An important point here is each scrapbook is unique. That singleness imbues it with a special sense of value that makes each one even more important as sources of autobiographical material. Mary Douglas uses art critic Nelson Goodman’s conception of autographic and allographic to describe the effects of “genuine” artifacts. Items that are one-of-a-kind productions, whose value is based on this exclusivity, are autographic and “genuine.” Allographic items are made for mass production and their value is not necessarily connected to an original entity (11-13). For example, two copies of a musical score bought at two different music stores are both “original” in the same sense of the term and therefore are allographic; there is only one Guernica, however, and in this sense it is autographic. Genuineness implies a special value that is unattainable by the mass produced. This genuineness contributes to the “truthfulness” of a scrapbook as autobiography.
Personal memento scrapbooks are imbued with the immediate presence of the individual who created them. This presence can’t be captured by mass production. Imagine, for example, a page of a scrapbook with a handcolored birth announcement next to a lock of extra fine baby’s hair and a pressed rose carrying a tag marked “for the new mother.” We get an immediate emotional snapshot of a relationship. Is this the “truth” of the relationship? Postmodernist theorists often write of the multiple truths of existence. This representation may be idealized or tell us more about the rituals of parenthood than actual events, but it still tells us about the creator.(1) As Todd Gernes has written, “the culture of the ephemera embraces the unclassifiable aspects of language use, what we might call the mythopoetics of everyday life” (Gernes 107). Perhaps the continued use of a visual vocabulary by women constructing scrapbooks is a sign of a different way of thinking.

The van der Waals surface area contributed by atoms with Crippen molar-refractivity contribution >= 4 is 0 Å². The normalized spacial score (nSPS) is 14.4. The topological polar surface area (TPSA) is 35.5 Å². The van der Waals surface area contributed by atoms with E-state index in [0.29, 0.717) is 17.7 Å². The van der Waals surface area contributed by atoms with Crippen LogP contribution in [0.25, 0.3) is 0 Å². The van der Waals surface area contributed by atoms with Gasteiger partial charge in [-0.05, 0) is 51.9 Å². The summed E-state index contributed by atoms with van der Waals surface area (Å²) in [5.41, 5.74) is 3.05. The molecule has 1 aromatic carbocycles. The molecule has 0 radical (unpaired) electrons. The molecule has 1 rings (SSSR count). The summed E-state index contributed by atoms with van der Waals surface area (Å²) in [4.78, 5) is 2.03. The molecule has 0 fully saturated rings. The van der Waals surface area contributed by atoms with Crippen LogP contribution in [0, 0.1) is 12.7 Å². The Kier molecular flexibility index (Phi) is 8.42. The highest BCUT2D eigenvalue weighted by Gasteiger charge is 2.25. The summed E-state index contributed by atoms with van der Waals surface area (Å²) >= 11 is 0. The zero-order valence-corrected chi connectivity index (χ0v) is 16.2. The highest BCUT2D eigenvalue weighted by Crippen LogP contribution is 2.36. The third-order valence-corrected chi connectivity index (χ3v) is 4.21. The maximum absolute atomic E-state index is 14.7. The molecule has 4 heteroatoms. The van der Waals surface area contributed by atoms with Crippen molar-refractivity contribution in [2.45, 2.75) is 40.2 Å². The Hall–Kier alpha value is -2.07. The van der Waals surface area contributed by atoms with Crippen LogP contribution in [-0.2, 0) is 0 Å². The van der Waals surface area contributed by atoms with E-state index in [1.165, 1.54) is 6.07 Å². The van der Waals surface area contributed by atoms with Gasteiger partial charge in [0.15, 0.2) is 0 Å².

The poet Dana Gioia has written eloquently on the magical value of original manuscripts, which like scrapbooks are original, one-of-a-kind entities. A poem in its original draft feels different from the same poem set in mechanical type. The author has a physical presence in the handwriting; coffee stains communicate something about the total text. He writes that “[f]inal manuscripts reveal the juncture between the secret realm of poetic inspiration and the external existence of the printed text” (16). Gioia notes that the isolation of a text from its performative context is recent: “The urge to see the author face to face is not merely fandom; it is a deep-rooted, primitive human desire. The physical separation of the poet from the audience is a relatively recent phenomenon. For most of human history, the audience heard the poet’s physical voice; a direct physical relationship was unavoidable in preliterate societies. Even after the introduction of the phonetic alphabet, which allowed writing to preserve the text of poems, the links with oral culture remained” (18). Separating the textual element from a scrapbook would be the equivalent of losing the performative aspects of a poem. Johanna Drucker notes that artist’s books, of which journals and scrapbooks are one type, “generate a mystique, a sense of charged presence . . . they have been imbued with a power which animates them beyond their material limits generating a metaphysically charged atmosphere which surrounds the work” (93-94).